Browsing the archives for the maitake tag.


Recipe: Hen of the Woods (Maitake) Chili, Vegan and Gluten-free

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Hunting for mushrooms is a lot like birding. In birding, there is often what is known as the “spark” bird, the bird that stimulates interest in birding or birdwatching for someone. It could be any bird, even common birds like blue jays or cardinals. I think morels are spark mushrooms for a lot of mushroomers…the mushrooms that draws people in.

There’s another birding term: nemesis bird, for a bird that is regularly seen by others but for some reason eludes you. For me this is perhaps the snowy owl.…there was one which dropped in to a farm not far from Pittsburgh this winter and stayed for quite a while. But by the time I heard about it and raced immediately up to see it, I missed it by a day. People saw it the day before but no one had seen it that day….it had flown back north. But really I haven’t tried enough for it to be a nemesis yet.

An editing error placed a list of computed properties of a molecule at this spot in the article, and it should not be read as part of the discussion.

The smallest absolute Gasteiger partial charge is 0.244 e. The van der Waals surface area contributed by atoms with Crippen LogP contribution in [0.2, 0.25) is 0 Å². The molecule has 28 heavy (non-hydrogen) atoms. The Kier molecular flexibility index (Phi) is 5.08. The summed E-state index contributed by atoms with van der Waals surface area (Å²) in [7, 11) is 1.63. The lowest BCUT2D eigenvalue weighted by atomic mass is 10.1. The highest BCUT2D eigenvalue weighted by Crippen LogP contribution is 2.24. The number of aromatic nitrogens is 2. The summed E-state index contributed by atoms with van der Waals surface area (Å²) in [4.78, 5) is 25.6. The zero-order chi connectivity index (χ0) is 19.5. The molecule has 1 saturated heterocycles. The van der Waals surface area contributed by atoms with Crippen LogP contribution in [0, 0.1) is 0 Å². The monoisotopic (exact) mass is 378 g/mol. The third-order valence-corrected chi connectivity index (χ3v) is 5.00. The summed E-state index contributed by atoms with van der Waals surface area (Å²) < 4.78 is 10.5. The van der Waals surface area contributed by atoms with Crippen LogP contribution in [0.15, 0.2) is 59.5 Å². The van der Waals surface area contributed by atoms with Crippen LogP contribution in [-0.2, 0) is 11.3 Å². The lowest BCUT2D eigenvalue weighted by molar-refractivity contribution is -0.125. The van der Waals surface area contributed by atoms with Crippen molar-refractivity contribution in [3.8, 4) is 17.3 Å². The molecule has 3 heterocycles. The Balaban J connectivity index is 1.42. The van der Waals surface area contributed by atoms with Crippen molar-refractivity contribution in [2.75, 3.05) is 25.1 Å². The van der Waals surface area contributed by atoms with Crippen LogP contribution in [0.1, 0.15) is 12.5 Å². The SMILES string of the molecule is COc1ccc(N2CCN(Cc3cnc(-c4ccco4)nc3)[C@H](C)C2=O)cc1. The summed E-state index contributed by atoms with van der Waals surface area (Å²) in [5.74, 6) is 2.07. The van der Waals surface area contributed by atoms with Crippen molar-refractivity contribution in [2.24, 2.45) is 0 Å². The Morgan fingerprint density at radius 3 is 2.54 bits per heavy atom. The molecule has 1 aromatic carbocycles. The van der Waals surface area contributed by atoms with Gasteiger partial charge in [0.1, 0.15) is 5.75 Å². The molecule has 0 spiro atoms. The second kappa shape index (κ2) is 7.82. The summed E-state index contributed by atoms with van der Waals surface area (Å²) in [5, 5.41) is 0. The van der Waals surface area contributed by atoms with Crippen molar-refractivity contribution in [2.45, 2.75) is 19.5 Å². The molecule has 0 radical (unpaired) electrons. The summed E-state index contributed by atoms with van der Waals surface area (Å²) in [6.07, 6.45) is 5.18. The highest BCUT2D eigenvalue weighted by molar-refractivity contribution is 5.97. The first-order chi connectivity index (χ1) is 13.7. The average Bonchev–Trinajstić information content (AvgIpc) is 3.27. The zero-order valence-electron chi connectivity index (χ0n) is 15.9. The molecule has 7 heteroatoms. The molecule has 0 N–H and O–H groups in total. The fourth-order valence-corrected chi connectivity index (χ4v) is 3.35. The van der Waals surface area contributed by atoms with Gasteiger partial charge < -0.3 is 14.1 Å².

However, there is one mushroom that despite years of looking, of other people regularly finding huge amounts, I have yet to spot: the hen of the woods (maitake.)

hen of the woods (maitake)

hen of the woods (maitake) - I did not find this one, though I did photograph it.